Hundreds of migrants invade Florida Keys by boat; force closure of national park

Boatloads of migrants fleeing harsh economic conditions in Cuba and the Caribbean have swarmed the Florida Keys where they forced the closure of a national park, opening another front in the nation’s illegal immigration crisis that has dramatically worsened since President Joe Biden took office nearly two years ago.

Hundreds of refugees have arrived in a flotilla of small boats over the last several days, stressing resources and drawing criticism of the federal government from locals, with one Florida sheriff describing the invasion as a ‘crisis.”

“Refugee arrivals require a lot of resources from the Sheriff’s Office as we help our federal law enforcement partners ensure the migrants are in good health and safe,” Monroe County Sheriff Rick Ramsay said in a Monday statement. “Residents may see an increased amount of law enforcement and emergency responders throughout the county as we continue to respond to these landings.”

“The Sheriff’s Office has been told by the U.S. Border Patrol that some migrant landings may have to wait for federal resources to arrive until the following day, aggravating the mass migration crisis in the Keys. This federal failure is creating a humanitarian crisis,” the statement reads.

(Image: Screengrab/Facebook)

“This shows a lack of a working plan by the federal government to deal with a mass migration issue that was foreseeable,” added Sheriff Ramsay.

Over the holiday weekend, hundreds of illegals landed at Dry Tortugas National Park which is around 70 miles from Key West, forcing the scenic tourist destination to temporarily close to the public.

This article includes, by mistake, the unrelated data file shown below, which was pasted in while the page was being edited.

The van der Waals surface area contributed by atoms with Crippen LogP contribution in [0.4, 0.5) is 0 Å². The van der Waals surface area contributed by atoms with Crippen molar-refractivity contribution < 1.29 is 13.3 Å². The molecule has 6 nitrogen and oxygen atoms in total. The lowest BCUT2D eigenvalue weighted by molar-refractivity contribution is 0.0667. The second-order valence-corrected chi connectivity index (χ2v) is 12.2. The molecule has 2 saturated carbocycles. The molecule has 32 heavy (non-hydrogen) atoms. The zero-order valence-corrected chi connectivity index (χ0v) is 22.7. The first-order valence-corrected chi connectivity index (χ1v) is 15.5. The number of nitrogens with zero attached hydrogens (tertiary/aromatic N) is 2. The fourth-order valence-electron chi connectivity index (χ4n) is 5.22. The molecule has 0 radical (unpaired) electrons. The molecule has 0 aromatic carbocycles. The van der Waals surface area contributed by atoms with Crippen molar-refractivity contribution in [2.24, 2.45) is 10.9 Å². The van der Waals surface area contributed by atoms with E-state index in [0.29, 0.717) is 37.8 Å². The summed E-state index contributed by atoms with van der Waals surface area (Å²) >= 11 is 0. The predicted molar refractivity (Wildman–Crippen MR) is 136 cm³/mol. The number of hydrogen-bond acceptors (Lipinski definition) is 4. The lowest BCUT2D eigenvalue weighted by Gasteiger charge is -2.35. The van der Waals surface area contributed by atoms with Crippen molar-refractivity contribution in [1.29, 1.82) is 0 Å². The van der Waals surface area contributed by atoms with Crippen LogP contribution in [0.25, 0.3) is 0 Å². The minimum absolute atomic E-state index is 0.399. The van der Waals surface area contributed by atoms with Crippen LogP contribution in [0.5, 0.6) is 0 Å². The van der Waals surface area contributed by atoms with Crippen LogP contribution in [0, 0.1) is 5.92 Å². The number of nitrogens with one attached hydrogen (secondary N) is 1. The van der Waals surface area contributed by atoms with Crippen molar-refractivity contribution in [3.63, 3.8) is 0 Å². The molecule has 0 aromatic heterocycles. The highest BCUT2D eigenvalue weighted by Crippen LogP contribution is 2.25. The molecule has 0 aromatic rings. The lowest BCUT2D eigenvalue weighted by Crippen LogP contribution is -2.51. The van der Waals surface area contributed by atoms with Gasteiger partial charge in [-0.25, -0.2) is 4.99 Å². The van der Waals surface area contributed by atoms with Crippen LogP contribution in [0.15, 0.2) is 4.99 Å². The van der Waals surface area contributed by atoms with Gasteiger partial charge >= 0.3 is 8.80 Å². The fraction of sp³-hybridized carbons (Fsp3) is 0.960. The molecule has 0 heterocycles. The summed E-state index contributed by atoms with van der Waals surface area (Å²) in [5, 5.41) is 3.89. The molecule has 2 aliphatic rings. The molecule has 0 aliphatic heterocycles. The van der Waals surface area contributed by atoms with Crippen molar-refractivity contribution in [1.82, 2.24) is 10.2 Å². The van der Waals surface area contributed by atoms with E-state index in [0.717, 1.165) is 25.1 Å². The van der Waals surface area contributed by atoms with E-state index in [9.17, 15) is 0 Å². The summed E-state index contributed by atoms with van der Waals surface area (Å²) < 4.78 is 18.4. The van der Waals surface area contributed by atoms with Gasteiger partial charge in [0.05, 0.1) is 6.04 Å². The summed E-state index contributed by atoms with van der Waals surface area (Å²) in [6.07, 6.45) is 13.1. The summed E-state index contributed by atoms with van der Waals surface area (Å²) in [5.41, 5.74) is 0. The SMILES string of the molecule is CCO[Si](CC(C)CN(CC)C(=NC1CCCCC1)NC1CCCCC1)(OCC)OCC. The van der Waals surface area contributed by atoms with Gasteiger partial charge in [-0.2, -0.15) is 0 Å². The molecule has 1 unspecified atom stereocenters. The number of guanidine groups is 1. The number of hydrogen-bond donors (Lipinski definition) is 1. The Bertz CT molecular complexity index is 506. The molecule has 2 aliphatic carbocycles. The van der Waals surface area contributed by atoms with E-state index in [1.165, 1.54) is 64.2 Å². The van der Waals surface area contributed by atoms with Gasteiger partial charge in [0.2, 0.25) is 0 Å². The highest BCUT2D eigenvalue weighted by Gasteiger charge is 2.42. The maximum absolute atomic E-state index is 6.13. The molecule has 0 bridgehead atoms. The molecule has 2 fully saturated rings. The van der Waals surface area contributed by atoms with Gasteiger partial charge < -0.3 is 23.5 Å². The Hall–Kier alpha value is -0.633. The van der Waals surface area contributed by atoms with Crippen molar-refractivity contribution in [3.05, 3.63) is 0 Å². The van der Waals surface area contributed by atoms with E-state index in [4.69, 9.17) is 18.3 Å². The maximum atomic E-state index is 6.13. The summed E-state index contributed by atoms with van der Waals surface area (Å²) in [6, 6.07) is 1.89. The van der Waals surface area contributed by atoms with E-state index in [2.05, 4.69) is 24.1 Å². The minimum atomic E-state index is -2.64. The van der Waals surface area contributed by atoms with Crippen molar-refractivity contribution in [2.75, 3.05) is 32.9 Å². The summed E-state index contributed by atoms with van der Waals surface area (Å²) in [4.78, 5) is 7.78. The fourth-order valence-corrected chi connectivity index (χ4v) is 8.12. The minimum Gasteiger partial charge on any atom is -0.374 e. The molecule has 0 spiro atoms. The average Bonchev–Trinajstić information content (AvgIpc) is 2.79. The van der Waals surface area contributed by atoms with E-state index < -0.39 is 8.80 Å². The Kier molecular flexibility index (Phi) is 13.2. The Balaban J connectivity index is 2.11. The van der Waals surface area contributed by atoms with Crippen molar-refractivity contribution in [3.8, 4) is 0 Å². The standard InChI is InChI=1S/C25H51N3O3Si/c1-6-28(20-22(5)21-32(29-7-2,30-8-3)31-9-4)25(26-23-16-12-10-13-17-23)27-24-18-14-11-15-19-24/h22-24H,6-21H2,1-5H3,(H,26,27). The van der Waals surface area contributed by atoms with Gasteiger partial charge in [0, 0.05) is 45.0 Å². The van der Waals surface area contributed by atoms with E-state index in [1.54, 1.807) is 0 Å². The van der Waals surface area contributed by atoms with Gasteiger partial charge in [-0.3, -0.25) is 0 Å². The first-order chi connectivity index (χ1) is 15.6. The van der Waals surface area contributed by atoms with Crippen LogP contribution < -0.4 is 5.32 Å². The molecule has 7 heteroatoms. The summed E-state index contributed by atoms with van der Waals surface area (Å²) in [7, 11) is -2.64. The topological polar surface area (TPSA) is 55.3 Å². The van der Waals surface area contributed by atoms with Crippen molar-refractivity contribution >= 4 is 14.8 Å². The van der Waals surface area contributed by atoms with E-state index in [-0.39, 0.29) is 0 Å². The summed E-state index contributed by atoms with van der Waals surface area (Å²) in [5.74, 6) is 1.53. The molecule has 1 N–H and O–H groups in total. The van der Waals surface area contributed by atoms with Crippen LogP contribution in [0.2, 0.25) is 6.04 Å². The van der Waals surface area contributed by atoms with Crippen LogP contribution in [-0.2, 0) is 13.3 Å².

“On January 2 at 8 am, Dry Tortugas National Park will temporarily close to public access while law enforcement and medical personnel evaluate, provide care for and coordinate transport to Key West for approximately 300 migrants who arrived in the park over the past couple of days. The closure, which is expected to last several days, is necessary for the safety of visitors and staff because of the resources and space needed to attend to the migrants. Concession-operated ferry and sea plane services are temporarily suspended,” the National Park Service announced in a New Year’s Day press release.

“Like elsewhere in the Florida Keys, the park has recently seen an increase in people arriving by boat from Cuba and landing on the islands of Dry Tortugas National Park. Park first responders provide food, water and basic medical attention until the Department of Homeland Security arrives and takes the lead,” the statement added.

At least 88 of the migrants are from Cuba, U.S. Customs and Border Protection said in a Saturday tweet.

According to local media reports, the migrants will soon be relocated to Key West.

(Video: CBS Miami)

“The effort now is to try to get them transferred off the island via boat to mainland Key West and the Florida Keys, so they can then be transferred to federal law enforcement agents,” said Lt. Cmdr. John Beal, spokesman for the U.S. Coast Guard’s Seventh District.

“They’re uninhabited remote islands that don’t have the infrastructure to support them,” he said of the remote, sparsely populated park that is only accessible by boat or seaplane.

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